The evident and growing antipathy toward Israel on America’s left, and on college campuses in particular, has become a fashion of our time. It is dispiriting even if no longer surprising; though reports of its extent are often exaggerated, it is real enough to be a legitimate concern.
Now and then, it serves as cover for antisemitism; far more frequently, it is about exactly what is says it is about: impatience with Israel’s policies, hostility to Israel’s actions, denunciation of Israel’s role as ruler of the Palestinian territories.
Much of the problem rests with college faculty members, and it is worth reminding ourselves that today’s senior faculty members are overwhelmingly products of the 1960s. People whose memories reach back to the pre-1967 days, when Israel was quite the darling of the left, are now mostly retired; the professors who earned their doctorates in 1970 are now in their 60s. They were shaped by a tumultuous decade, coming of political age only after Israel had become an occupying power.
These past few months, the antipathy has been given a very substantial boost by two assaults on the American Israel Public Affairs Committee, Israel’s most assiduous defender in this country. First there were two respected intellectuals, John Mearsheimer of the University of Chicago and Stephen Walt of Harvard, who back in March 2006 published a widely noticed paper on “The Israel Lobby”; more recently, of course, there’s been Jimmy Carter’s book, “Palestine: Peace Not Apartheid,” which has been followed by a remarkably energetic and extensively covered book tour by Carter.
The controversy surrounding these events, and especially the Carter book, has been and continues to be inflamed. No one in recent memory has been subjected to such sustained and vehement criticism as the former president. And while it is true that Carter’s use of the word “apartheid” in the title of the book was bound to irritate, even anger, Israel’s friends, it is also true that, as Yossi Beilin wrote in these pages last week, “There is nothing in the criticism that Carter has for Israel that has not been said by Israelis themselves.”
What, then, accounts for the fervid response? Carter can justifiably be criticized for an acute case of self-righteousness, and yes, there are some errors in the book. Carter himself has never been especially popular with America’s Jews, his monumental achievement at Camp David notwithstanding. But something deeper and more troubling seems to be at work here.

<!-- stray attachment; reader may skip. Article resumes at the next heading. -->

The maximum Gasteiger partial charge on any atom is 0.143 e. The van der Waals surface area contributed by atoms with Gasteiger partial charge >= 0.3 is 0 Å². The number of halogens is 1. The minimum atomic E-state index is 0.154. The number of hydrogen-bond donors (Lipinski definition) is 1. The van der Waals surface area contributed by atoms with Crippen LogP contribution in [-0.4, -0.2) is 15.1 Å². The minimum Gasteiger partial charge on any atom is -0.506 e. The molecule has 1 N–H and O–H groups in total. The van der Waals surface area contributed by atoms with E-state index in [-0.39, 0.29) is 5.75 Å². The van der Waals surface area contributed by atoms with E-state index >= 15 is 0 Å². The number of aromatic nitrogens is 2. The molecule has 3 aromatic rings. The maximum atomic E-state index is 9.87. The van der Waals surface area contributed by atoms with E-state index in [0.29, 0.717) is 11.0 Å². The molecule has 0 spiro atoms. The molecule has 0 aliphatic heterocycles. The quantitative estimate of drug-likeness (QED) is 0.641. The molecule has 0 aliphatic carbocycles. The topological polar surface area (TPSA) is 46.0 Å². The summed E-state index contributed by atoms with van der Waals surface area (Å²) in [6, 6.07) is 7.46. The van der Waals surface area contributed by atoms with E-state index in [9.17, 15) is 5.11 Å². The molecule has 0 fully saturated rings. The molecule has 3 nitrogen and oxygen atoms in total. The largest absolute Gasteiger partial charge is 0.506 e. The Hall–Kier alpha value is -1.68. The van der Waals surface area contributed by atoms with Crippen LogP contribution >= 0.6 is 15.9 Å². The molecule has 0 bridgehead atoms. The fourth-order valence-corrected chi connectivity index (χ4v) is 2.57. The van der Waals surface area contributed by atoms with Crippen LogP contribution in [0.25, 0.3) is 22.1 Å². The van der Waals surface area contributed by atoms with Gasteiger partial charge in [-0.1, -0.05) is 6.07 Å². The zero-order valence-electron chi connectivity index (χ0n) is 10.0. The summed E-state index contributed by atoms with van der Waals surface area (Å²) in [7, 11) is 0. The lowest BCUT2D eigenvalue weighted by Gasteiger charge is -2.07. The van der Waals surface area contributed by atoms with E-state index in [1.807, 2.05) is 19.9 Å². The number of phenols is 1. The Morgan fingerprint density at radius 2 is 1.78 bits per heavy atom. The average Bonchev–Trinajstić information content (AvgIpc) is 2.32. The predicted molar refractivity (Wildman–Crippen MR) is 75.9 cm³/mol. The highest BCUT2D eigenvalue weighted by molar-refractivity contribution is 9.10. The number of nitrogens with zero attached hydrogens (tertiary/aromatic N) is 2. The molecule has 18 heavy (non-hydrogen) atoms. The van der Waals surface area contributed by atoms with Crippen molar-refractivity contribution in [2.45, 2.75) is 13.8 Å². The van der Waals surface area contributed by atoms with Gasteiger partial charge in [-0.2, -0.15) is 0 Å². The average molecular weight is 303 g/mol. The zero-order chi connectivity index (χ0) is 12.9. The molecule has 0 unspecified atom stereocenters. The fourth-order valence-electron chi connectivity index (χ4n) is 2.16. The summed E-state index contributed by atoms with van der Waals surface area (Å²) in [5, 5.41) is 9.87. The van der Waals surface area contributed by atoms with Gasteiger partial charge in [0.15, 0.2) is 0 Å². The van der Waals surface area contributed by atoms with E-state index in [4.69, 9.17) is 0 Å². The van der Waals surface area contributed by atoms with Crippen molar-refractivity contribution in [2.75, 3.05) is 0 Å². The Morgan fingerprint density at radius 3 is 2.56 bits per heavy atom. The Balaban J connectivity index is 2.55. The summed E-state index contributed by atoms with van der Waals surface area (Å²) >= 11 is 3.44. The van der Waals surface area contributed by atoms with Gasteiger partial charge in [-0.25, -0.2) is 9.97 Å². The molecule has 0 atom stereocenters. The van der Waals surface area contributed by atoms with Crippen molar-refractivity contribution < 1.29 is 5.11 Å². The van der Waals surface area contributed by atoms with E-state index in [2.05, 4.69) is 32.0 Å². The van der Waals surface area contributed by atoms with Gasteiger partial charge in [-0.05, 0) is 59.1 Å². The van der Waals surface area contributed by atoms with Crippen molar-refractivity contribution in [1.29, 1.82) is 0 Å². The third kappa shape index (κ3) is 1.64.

Try this: We Jews are America’s most well-educated and most prosperous community. Virtually every door that was, within living memory, closed to us now stands wide open. By any measure, we have “made it” in America; we are a rousing success story.
But ask the Jews who we are, and it is not our success that will mark the response. It is, instead, a version of the classic Jewish self-understanding: We are a people eternally threatened. Yesterday, just yesterday, we were hunted; tomorrow we well may be again. In Buenos Aires, Paris and Seattle, tomorrow came early. And Israel, which was supposed to provide a safe house for our people, is instead terrorized, driven to build a wall to protect itself from its neighbors.
Most American Jews have never, not ever, personally experienced antisemitism. No matter. Public opinion surveys may show — and they do — that we are America’s most admired community, but surveys of American Jews show that we believe antisemitism is a serious problem and is likely to get worse in the years ahead. Our sense of self as a once and future victim people is deeply ingrained, reinforced by current events and by major Jewish organizations that appeal to our sense of vulnerability in order to raise funds, thereby affirming our self-image.
There is, then, something perversely satisfying about the discovery that we remain resented. It is as if we believe that the bad things that have happened to us, and keep happening, confirm our identity. We love to be loved, of course (witness our infatuation with the evangelical Zionists), but we expect to be hated, and the slightest whiff of criticism is easily interpreted — especially by those who thrive on threats to the Jews — as evidence that the ancient hatred persists and that we are still, therefore, the Jews.
Thus is a march of the living transformed into a voyage of the damned. Carter, Mel Gibson, Iran’s Mahmoud Ahmadinejad morph into Amalek. So let us yet again circle the wagons as we prepare for the coming pogrom.
And the sad fact is that we — we the Jews, we the Jewish state — have enemies, real enemies. The danger is that our fretfulness will impede our ability to differentiate between friends and enemies, that we will so vilify anyone who offers blunt criticism, even when warranted, that we will make enemies of them. There are useful ways of dealing with Israel’s enemies, but they depend on our ability to distinguish between enemies and critics.
Against enemies, one mobilizes allies of conscience; together, we seek their isolation — the European Union’s response to Hamas being an apposite example. Against critics, the appropriate response is truth. Too often we try to change the subject, or to slosh buckets of whitewash over the criticism. Too often we blame the critic for saying things out loud we dare only whisper to each other or, worse still, to which we are resolutely blind.
The way to deal with both enemies and critics is to begin to see ourselves as who we are — a newly empowered, but hardly omnipotent, people, in Israel and in America, that is not crippled by its yesterdays and those among us who would manipulate them. Iran is Iran, not Germany; this is 2007, not 1938; the lessons of the past must not become a trap.
This story "Not All Critics Are Our Enemies" was written by Leonard Fein.